Cost-Effectiveness of Different Screening Strategies for Osteoporosis in Postmenopausal Women

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Abstract

Background:

The best strategies to screen postmenopausal women for osteoporosis are not clear.

Objective:

To identify the cost-effectiveness of various screening strategies.

Design:

Individual-level state-transition cost-effectiveness model.

Data Sources:

Published literature.

Target Population:

U.S. women aged 55 years or older.

Time Horizon:

Lifetime.

Perspective:

Payer.

Intervention:

Screening strategies composed of alternative tests (central dual-energy x-ray absorptiometry [DXA], calcaneal quantitative ultrasonography [QUS], and the Simple Calculated Osteoporosis Risk Estimation [SCORE] tool) initiation ages, treatment thresholds, and rescreening intervals. Oral bisphosphonate treatment was assumed, with a base-case adherence rate of 50% and a 5-year on/off treatment pattern.

Outcome Measures:

Incremental cost-effectiveness ratios (2010 U.S. dollars per quality-adjusted life-year [QALY] gained).

Results of Base-Case Analysis:

At all evaluated ages, screening was superior to not screening. In general, quality-adjusted life-days gained with screening tended to increase with age. At all initiation ages, the best strategy with an incremental cost-effectiveness ratio (ICER) of less than $50 000 per QALY was DXA screening with a T-score threshold of −2.5 or less for treatment and with follow-up screening every 5 years. Across screening initiation ages, the best strategy with an ICER less than $50 000 per QALY was initiation of screening at age 55 years by using DXA −2.5 with rescreening every 5 years. The best strategy with an ICER less than $100 000 per QALY was initiation of screening at age 55 years by using DXA with a T-score threshold of −2.0 or less for treatment and then rescreening every 10 years. No other strategy that involved treatment of women with osteopenia had an ICER less than $100 000 per QALY. Many other strategies, including strategies with SCORE or QUS prescreening, were also cost-effective, and in general the differences in effectiveness and costs between evaluated strategies was small.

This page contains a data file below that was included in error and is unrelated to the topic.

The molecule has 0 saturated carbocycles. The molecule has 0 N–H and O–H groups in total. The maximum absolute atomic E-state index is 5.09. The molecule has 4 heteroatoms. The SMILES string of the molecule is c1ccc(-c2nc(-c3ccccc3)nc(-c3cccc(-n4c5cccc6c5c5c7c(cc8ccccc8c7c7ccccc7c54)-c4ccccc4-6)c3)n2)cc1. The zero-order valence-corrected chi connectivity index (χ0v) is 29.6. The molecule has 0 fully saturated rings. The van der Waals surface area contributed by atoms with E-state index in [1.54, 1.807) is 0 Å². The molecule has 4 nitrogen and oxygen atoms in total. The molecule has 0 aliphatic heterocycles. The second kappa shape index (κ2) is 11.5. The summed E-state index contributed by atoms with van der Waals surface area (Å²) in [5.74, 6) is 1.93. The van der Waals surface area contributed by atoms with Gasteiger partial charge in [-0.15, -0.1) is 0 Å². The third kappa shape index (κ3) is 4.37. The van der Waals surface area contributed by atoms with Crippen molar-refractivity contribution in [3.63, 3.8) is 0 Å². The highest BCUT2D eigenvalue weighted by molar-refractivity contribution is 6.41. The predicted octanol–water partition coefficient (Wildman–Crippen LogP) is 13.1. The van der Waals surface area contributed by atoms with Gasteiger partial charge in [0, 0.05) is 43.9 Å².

Results of Sensitivity Analysis:

Probabilistic sensitivity analysis did not reveal a consistently superior strategy.

Limitations:

Data were primarily from white women. Screening initiation at ages younger than 55 years were not examined. Only osteoporotic fractures of the hip, vertebrae, and wrist were modeled.

Conclusion:

Many strategies for postmenopausal osteoporosis screening are effective and cost-effective, including strategies involving screening initiation at age 55 years. No strategy substantially outperforms another.

Primary Funding Source:

National Center for Research Resources.

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